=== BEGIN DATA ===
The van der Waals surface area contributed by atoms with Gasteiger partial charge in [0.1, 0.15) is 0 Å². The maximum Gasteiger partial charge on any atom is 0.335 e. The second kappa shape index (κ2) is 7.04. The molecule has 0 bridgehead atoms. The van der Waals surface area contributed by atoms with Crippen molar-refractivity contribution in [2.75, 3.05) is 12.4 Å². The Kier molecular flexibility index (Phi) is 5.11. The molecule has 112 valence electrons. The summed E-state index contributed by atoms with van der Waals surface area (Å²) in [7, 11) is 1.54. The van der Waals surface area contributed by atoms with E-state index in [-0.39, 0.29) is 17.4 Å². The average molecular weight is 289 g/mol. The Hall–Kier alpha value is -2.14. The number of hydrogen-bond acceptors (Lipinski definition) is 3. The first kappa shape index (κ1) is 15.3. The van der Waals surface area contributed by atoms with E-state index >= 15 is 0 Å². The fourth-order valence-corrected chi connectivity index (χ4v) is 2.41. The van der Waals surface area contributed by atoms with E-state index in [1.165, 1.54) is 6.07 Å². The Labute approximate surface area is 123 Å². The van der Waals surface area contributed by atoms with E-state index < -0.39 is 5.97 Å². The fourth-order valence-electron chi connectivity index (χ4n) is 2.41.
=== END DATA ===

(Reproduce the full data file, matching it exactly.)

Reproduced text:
The van der Waals surface area contributed by atoms with Gasteiger partial charge in [0.1, 0.15) is 0 Å². The maximum Gasteiger partial charge on any atom is 0.335 e. The second kappa shape index (κ2) is 7.04. The molecule has 0 bridgehead atoms. The van der Waals surface area contributed by atoms with Crippen molar-refractivity contribution in [2.75, 3.05) is 12.4 Å². The Kier molecular flexibility index (Phi) is 5.11. The molecule has 112 valence electrons. The summed E-state index contributed by atoms with van der Waals surface area (Å²) in [7, 11) is 1.54. The van der Waals surface area contributed by atoms with E-state index in [-0.39, 0.29) is 17.4 Å². The average molecular weight is 289 g/mol. The Hall–Kier alpha value is -2.14. The number of hydrogen-bond acceptors (Lipinski definition) is 3. The first kappa shape index (κ1) is 15.3. The van der Waals surface area contributed by atoms with E-state index >= 15 is 0 Å². The fourth-order valence-corrected chi connectivity index (χ4v) is 2.41. The van der Waals surface area contributed by atoms with E-state index in [1.165, 1.54) is 6.07 Å². The Labute approximate surface area is 123 Å². The van der Waals surface area contributed by atoms with E-state index < -0.39 is 5.97 Å². The fourth-order valence-electron chi connectivity index (χ4n) is 2.41.